Synthetic peptides as promising tuberculosis therapeutics

6 Jan 2017. NUS pharmaceutical scientists have developed new antimicrobial peptides that are effective against multidrug-resistant tuberculosis.

Tuberculosis (TB) now ranks alongside HIV as the leading cause of death from an infectious disease worldwide, with 9.6 million new cases and 1.5 million deaths in 2014. The emergence of multidrug-resistant (MDR) TB has increased demand for new antibiotics with novel mechanisms of action, yet, paradoxically, antibiotic pipelines are shrinking.Antimicrobial peptides (AMPs) have gained considerable interest as a new source of antibiotics due to their broad-spectrum and rapid bactericidal activity. However, the transition of AMPs from bench to bedside has largely been hindered by their susceptibility to enzymes in biological fluids and degradation by bacterial proteases, resulting in short half-lives and loss of antimicrobial properties.

To address this issue, researchers from NUS, A*STAR and Imperial College London have teamed up to develop more stable and potent synthetic peptides for application in TB therapy. The interdisciplinary team, led by Prof Rachel EE Pui Lai from the Department of Pharmacy, NUS, and scientists from the Institute of Bioengineering and Nanotechnology and the Department of Medicine, Imperial College London, designed and evaluated a series of unnatural (not naturally encoded or found in the genetic code of any organisms) amino acid modified peptides against drug-susceptible and MDR clinical isolates of Mycobacterium tuberculosis.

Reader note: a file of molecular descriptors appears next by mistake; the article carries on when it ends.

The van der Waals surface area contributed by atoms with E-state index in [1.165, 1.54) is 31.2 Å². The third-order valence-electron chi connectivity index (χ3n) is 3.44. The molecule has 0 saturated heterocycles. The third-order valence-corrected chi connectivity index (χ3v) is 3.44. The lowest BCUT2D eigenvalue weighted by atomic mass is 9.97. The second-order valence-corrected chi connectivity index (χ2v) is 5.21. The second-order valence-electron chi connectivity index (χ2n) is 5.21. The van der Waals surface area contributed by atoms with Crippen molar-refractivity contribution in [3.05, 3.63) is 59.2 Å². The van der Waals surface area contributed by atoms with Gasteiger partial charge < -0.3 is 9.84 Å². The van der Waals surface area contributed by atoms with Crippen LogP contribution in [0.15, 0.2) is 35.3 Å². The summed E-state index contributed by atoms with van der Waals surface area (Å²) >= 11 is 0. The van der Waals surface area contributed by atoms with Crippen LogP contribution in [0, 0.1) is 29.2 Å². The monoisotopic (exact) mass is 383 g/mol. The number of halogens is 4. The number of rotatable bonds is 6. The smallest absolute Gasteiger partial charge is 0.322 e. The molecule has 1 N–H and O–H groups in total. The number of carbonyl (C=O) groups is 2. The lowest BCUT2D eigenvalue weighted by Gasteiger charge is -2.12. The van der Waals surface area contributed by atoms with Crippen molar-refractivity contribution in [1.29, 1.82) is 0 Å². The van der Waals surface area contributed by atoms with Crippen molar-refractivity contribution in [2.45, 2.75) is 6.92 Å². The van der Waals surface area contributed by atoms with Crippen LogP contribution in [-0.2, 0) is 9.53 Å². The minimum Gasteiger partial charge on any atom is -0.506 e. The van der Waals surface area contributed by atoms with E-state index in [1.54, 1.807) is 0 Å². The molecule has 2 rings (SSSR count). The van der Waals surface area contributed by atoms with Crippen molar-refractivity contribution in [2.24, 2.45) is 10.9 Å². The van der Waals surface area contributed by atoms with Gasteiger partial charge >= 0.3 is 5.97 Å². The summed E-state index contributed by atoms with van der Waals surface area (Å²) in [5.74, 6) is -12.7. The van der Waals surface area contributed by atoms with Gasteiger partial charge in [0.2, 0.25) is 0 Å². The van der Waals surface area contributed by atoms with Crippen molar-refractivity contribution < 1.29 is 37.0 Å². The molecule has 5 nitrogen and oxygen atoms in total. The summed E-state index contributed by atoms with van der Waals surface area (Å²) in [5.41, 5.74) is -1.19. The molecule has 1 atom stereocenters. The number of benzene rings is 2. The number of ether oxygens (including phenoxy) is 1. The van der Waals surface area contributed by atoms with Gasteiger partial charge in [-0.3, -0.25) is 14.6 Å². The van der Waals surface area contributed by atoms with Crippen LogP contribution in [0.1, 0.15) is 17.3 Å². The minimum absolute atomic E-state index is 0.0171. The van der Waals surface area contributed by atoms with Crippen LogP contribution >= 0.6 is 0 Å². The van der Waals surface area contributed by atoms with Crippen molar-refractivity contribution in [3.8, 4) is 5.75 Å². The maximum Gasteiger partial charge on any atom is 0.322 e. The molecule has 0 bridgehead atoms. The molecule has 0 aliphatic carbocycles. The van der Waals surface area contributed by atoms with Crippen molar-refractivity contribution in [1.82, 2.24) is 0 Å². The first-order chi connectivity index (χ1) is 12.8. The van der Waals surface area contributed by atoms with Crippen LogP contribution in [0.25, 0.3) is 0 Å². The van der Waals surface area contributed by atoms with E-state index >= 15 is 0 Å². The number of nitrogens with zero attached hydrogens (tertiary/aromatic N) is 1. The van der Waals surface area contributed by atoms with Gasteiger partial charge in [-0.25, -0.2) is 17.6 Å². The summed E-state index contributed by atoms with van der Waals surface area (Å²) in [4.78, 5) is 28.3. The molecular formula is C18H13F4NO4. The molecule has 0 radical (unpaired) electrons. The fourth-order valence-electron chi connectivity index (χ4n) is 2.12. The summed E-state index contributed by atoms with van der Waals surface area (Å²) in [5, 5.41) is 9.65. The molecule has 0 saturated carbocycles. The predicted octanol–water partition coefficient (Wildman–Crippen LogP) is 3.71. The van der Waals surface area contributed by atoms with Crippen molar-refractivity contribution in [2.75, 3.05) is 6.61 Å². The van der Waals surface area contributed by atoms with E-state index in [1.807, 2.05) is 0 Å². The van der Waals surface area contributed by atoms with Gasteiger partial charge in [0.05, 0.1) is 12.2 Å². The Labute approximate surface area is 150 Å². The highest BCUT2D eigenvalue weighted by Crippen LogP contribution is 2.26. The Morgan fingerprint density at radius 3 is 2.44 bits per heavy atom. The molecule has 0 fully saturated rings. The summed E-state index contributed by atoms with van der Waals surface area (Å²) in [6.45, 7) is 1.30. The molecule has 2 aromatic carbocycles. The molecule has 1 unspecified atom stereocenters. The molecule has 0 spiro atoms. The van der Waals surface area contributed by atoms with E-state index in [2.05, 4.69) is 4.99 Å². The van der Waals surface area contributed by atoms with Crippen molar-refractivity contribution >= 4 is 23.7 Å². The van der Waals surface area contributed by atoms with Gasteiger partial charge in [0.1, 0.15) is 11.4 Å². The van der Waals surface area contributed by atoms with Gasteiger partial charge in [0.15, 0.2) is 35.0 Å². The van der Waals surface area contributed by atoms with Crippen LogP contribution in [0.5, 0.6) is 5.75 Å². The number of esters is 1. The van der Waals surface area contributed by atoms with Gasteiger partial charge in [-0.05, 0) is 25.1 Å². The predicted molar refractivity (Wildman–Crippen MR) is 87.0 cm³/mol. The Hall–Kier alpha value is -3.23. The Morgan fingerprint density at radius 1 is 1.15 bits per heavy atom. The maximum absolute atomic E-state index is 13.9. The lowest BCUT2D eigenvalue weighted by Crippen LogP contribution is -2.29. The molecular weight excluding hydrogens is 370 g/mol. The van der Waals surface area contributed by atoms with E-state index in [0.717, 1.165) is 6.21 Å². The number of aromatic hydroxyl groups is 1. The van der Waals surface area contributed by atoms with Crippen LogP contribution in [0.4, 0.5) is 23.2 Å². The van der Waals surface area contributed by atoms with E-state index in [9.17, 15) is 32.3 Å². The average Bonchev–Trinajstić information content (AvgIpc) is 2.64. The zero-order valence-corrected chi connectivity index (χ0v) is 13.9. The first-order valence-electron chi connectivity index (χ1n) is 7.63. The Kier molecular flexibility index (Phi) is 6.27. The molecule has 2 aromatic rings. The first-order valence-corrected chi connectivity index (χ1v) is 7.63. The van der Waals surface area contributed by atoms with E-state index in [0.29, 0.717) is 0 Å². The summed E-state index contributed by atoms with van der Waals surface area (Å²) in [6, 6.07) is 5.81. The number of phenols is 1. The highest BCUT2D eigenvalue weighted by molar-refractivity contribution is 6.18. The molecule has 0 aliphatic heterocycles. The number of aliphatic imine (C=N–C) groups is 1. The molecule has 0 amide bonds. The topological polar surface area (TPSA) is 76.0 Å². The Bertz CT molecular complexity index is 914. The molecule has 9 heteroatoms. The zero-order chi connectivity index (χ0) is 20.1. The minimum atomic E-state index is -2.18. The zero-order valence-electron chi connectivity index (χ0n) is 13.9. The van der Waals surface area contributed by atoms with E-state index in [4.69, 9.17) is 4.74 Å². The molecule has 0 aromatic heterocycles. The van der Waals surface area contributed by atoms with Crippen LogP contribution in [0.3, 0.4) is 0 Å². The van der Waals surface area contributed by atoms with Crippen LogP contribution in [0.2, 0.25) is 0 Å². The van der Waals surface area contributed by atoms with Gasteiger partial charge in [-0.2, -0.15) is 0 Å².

While all modified peptides were more stable to protease degradation, the all D-amino acid peptide proved most effective when tested against a panel of mycobacterial strains. This analogue effectively reduced intracellular MDR-TB burden and permeabilised the mycobacterial membrane. This is the first study which systematically evaluates the impact of various stability-enhancing modifications on the anti-mycobacterial activity of synthetic AMPs.

These findings reiterate the importance of unnatural amino acid modifications in improving protease stability while highlighting their applicability in designing AMPs with enhanced mycobacterial selectivity. Looking ahead, the team plans to evaluate the clinical potential of the optimised lead compound in vivo using animal models of TB infection.

 45. Rachel Ee PHA 20160923 1

Figure shows fluorescently-labelled antimicrobial peptides, FITC-II-D (a) co-localising with a mycobacterial membrane dye, FM4-64, and (b) entering into red mCherry-labelled live attenuated strain of Mycobacterium bovis. Scale bar = 2mm.

This research was supported by the Singapore Ministry of Health’s National Medical Research Council under its Individual Research Grant (NMRC/1298/2011).

 

Reference

Khara JS; Priestman M; Uhia I; Hamilton MS; Krishnan N; Wang Y; Yang YY; Langford PR; Newton SM; Robertson BD; Ee PLR*, "Unnatural amino acid analogues of membrane-active helical peptides with anti-mycobacterial activity and improved stability" JOURNAL OF ANTIMICROBIAL CHEMOTHERAPY Volume: 71 Issue: 8 Pages: 2181-2191 DOI: 10.1093/jac/dkw107 Published: 2016